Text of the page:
One weekend, my husband and I were taking a long walk to a park when a group of ethnically diverse students from a local (very prestigious) university ran by us at a brisk jogging pace.
Me: I wouldn’t mind if Lemon Cake goes to (name of this university). I would want him to have the determination and will power to wake up early on a cold weekend morning to go jogging.
Hubby: What if Lemon Cake just wants to lounge around in the morning with pajamas on?
Hubby: I like doing that. What’s wrong with that?
Of course, there is nothing wrong with that. It’s not like I am willing to jog a hundred million miles on a cold weekend morning, or any morning really. It just stems from my insecurities and what I (not so) secretly want my children to become, mistakenly seeing them as an extension of myself. Despite my education background and all the parenting books I read, I just can’t help it sometimes. Interestingly, my husband doesn’t have that problem. I am sure part of it is cultural, but that topic is for another blog another time.
It’s not that I have any specific plans for them, like Lemon Cake should be a doctor or successful businessman, and baby Banana should be a brilliant scientist or college professor. My mom has asked me a few times now what my plans are for my children’s lives and futures. I don’t know how to respond. I don’t even know what they are going to be interested in. I just know that for now they like to play and move a lot. How could I “plan” anything? I do want them to be both successful AND content with their lives, whatever success means to them. What I really want for my children are specific personality and temperamental traits, and I so want to believe that if we only parent “correctly”, they will become what we want them to be.
A lot of what I want for my children is what I perceive to be lacking in myself. I want Lemon Cake and baby Banana to be very confident and self-assured, and to not always worry about what other people think. I want them to be able to think critically, to stand up for themselves and for those who are weaker, to be strong in their bodies, to be even keeled, to be courageous and to want to make a difference in society. If only my husband and I can instill these qualities in them, they will be fine in life. They will end up making the right choices for themselves. They will be able to stand up after failures and learn from their mistakes. They will be good to their families and their society.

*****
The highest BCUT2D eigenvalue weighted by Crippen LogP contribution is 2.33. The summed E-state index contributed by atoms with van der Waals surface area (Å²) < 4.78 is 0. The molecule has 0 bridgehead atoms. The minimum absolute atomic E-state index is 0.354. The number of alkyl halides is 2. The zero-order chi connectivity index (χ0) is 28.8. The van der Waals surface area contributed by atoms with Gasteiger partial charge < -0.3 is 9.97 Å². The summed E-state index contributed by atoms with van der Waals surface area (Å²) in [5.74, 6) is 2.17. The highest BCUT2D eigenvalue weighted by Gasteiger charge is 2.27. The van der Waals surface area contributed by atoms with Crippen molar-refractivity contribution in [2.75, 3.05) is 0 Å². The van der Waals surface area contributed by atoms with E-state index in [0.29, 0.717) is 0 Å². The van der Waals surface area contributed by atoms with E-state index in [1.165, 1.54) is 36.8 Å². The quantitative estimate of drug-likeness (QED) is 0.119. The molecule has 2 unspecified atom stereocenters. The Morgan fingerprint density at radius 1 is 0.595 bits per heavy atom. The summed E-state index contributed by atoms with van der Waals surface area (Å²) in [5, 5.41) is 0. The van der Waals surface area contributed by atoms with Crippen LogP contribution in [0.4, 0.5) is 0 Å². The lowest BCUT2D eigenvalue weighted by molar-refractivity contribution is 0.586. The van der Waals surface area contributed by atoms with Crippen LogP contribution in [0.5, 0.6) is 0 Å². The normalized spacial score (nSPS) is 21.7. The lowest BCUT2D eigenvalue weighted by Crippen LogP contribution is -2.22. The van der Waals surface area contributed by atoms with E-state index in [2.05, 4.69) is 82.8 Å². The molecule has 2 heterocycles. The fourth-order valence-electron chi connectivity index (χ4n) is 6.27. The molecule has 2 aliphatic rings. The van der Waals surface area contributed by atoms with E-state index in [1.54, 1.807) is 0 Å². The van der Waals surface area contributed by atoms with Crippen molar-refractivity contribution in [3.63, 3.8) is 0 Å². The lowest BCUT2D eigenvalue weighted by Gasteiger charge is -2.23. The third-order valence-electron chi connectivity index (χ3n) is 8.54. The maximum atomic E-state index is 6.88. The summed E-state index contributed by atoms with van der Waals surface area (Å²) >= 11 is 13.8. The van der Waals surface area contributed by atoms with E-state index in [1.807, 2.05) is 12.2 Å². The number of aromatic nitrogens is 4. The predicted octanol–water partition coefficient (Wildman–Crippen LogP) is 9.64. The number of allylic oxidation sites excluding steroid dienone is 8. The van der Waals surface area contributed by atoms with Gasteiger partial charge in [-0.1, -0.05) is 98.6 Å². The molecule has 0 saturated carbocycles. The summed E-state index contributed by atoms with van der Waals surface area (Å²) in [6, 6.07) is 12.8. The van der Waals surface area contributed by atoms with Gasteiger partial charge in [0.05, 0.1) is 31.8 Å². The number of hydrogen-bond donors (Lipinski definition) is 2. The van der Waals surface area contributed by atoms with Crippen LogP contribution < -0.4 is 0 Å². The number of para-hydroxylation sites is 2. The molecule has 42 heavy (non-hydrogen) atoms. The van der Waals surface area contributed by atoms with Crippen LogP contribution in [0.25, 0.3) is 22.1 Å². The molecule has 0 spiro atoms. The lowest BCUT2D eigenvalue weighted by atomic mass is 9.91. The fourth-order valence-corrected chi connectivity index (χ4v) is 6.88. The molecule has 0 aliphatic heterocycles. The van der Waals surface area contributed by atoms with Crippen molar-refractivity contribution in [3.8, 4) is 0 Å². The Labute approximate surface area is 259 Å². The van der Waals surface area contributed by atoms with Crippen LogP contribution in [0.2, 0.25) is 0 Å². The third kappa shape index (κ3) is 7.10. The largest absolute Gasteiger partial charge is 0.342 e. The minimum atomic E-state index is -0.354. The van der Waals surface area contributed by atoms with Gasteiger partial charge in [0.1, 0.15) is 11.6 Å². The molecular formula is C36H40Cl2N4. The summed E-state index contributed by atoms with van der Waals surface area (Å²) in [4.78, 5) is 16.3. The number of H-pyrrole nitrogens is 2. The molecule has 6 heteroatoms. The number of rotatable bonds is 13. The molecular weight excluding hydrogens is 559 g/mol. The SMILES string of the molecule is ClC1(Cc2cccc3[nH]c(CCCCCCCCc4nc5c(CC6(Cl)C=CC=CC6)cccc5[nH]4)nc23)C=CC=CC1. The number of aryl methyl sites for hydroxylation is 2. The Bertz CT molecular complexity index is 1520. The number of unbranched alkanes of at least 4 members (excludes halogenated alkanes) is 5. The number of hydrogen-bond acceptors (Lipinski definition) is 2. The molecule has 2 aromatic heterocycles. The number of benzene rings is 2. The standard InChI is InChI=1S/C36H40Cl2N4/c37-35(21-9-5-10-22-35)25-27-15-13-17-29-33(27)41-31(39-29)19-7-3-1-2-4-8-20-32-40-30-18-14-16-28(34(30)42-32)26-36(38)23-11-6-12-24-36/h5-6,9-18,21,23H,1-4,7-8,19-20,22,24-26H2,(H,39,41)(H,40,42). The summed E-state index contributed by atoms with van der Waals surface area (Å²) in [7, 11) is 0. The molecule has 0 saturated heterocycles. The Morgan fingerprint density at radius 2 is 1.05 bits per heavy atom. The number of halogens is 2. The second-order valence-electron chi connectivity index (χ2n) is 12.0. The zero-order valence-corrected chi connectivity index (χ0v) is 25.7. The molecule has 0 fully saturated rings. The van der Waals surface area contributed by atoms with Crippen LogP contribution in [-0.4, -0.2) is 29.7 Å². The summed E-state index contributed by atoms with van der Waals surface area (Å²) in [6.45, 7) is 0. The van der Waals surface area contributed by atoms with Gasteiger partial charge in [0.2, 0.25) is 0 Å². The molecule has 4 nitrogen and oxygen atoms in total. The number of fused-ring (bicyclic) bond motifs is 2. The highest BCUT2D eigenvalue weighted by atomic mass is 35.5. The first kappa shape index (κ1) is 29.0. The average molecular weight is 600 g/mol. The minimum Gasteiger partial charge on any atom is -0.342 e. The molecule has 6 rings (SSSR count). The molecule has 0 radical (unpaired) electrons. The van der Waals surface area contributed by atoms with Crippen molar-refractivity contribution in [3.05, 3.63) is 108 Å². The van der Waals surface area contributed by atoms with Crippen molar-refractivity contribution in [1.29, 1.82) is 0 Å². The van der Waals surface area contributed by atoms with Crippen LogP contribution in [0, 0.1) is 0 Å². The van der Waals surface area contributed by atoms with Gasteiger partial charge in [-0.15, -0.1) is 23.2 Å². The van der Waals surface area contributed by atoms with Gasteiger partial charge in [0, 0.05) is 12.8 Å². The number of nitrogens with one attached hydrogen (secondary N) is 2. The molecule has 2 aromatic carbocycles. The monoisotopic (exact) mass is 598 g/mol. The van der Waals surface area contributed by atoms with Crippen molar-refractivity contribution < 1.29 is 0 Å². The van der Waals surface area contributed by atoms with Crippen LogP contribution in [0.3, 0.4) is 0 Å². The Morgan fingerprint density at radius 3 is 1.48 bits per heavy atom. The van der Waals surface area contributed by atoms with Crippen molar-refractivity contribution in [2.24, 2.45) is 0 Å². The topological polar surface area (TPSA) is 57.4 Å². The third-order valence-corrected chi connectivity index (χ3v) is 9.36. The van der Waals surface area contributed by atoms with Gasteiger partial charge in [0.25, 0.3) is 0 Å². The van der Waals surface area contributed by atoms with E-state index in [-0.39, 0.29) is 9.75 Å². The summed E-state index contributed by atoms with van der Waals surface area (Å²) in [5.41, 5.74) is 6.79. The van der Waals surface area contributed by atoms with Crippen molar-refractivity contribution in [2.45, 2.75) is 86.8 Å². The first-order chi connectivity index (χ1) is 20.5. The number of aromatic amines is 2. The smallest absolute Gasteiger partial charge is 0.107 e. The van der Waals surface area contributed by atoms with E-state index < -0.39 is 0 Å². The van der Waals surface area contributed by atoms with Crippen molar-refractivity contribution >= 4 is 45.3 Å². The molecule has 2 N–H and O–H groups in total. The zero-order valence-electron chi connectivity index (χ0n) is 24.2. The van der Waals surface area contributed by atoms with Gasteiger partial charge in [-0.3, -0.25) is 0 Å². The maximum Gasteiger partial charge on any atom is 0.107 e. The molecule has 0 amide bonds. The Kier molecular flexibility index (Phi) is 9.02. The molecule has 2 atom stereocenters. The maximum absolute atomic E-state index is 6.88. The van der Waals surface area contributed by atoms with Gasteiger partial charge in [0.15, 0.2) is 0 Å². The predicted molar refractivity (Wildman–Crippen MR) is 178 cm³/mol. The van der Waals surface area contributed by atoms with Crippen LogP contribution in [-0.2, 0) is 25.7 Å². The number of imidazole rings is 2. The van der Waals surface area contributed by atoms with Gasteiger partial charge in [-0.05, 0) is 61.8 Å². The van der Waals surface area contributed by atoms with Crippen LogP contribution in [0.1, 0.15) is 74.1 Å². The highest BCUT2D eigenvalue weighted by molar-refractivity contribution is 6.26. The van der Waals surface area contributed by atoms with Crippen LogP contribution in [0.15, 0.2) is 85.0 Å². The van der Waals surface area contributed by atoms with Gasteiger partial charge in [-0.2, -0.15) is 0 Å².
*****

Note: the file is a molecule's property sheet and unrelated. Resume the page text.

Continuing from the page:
In my opinion, the mom in the article linked to at the top of this post does not have an ordinary child. An ordinary child would not stand up to bullies or make speeches to an unfamiliar crowd of peers. I am so happy for this child and his mother that he was voted to be vice president for student council. He will no doubt make a positive impact on the school environment. He is definitely no ordinary child.
I, on the other hand, was an ordinary child. I just wanted to be accepted and not cause trouble. I wanted to be nice and blend in. I wanted to be popular, but in a way that didn’t stand out. As for my kids, I don’t want them to be popular or to seek popularity. I want them to stay true to themselves regardless of the circumstances, and feel free to make eccentric and unusual choices without worrying what everyone else is doing. I don’t ever want them to feel compelled to conform, or confined by opinions and expectations the way I did (and sometimes still do).
In discussing this topic with my husband, he pointed out the contradiction in trying to parent in such a way as to mold a child into a person who would break free of external constructs. Perhaps there is a lesson in this contradiction.